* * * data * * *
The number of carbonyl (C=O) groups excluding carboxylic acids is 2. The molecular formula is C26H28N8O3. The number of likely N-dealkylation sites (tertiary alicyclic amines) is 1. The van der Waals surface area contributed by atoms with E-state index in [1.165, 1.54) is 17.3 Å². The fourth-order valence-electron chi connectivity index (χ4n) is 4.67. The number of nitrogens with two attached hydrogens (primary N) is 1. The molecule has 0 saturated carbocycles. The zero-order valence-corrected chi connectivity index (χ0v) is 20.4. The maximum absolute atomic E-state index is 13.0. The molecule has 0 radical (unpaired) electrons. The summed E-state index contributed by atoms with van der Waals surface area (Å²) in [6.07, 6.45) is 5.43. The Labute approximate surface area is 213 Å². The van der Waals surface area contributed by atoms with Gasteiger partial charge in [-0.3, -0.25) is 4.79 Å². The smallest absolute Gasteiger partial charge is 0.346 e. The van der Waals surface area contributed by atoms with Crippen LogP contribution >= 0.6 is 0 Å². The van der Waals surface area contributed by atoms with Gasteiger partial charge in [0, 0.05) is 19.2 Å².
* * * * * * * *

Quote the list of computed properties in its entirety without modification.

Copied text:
The number of carbonyl (C=O) groups excluding carboxylic acids is 2. The molecular formula is C26H28N8O3. The number of likely N-dealkylation sites (tertiary alicyclic amines) is 1. The van der Waals surface area contributed by atoms with E-state index in [1.165, 1.54) is 17.3 Å². The fourth-order valence-electron chi connectivity index (χ4n) is 4.67. The number of nitrogens with two attached hydrogens (primary N) is 1. The molecule has 0 saturated carbocycles. The zero-order valence-corrected chi connectivity index (χ0v) is 20.4. The maximum absolute atomic E-state index is 13.0. The molecule has 0 radical (unpaired) electrons. The summed E-state index contributed by atoms with van der Waals surface area (Å²) in [6.07, 6.45) is 5.43. The Labute approximate surface area is 213 Å². The van der Waals surface area contributed by atoms with Gasteiger partial charge in [-0.3, -0.25) is 4.79 Å². The smallest absolute Gasteiger partial charge is 0.346 e. The van der Waals surface area contributed by atoms with Crippen LogP contribution >= 0.6 is 0 Å². The van der Waals surface area contributed by atoms with Gasteiger partial charge in [0, 0.05) is 19.2 Å².